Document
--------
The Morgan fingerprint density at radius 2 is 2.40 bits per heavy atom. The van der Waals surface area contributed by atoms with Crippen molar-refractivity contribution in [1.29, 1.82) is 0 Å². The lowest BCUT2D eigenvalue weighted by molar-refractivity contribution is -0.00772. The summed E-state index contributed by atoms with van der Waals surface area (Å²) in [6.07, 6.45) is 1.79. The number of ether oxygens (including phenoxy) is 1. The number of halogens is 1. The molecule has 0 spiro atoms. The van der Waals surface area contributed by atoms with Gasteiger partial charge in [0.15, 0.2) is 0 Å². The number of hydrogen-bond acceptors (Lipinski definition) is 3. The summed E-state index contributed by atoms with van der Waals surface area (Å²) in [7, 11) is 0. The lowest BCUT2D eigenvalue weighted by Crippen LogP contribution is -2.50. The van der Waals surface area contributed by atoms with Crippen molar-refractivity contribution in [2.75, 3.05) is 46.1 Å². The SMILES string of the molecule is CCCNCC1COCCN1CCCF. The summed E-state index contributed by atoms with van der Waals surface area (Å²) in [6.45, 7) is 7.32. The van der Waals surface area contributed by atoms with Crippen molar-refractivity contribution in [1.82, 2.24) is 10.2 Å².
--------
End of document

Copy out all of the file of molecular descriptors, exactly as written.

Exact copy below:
The Morgan fingerprint density at radius 2 is 2.40 bits per heavy atom. The van der Waals surface area contributed by atoms with Crippen molar-refractivity contribution in [1.29, 1.82) is 0 Å². The lowest BCUT2D eigenvalue weighted by molar-refractivity contribution is -0.00772. The summed E-state index contributed by atoms with van der Waals surface area (Å²) in [6.07, 6.45) is 1.79. The number of ether oxygens (including phenoxy) is 1. The number of halogens is 1. The molecule has 0 spiro atoms. The van der Waals surface area contributed by atoms with Gasteiger partial charge in [0.15, 0.2) is 0 Å². The number of hydrogen-bond acceptors (Lipinski definition) is 3. The summed E-state index contributed by atoms with van der Waals surface area (Å²) in [7, 11) is 0. The lowest BCUT2D eigenvalue weighted by Crippen LogP contribution is -2.50. The van der Waals surface area contributed by atoms with Crippen molar-refractivity contribution in [2.75, 3.05) is 46.1 Å². The SMILES string of the molecule is CCCNCC1COCCN1CCCF. The summed E-state index contributed by atoms with van der Waals surface area (Å²) in [6.45, 7) is 7.32. The van der Waals surface area contributed by atoms with Crippen molar-refractivity contribution in [1.82, 2.24) is 10.2 Å².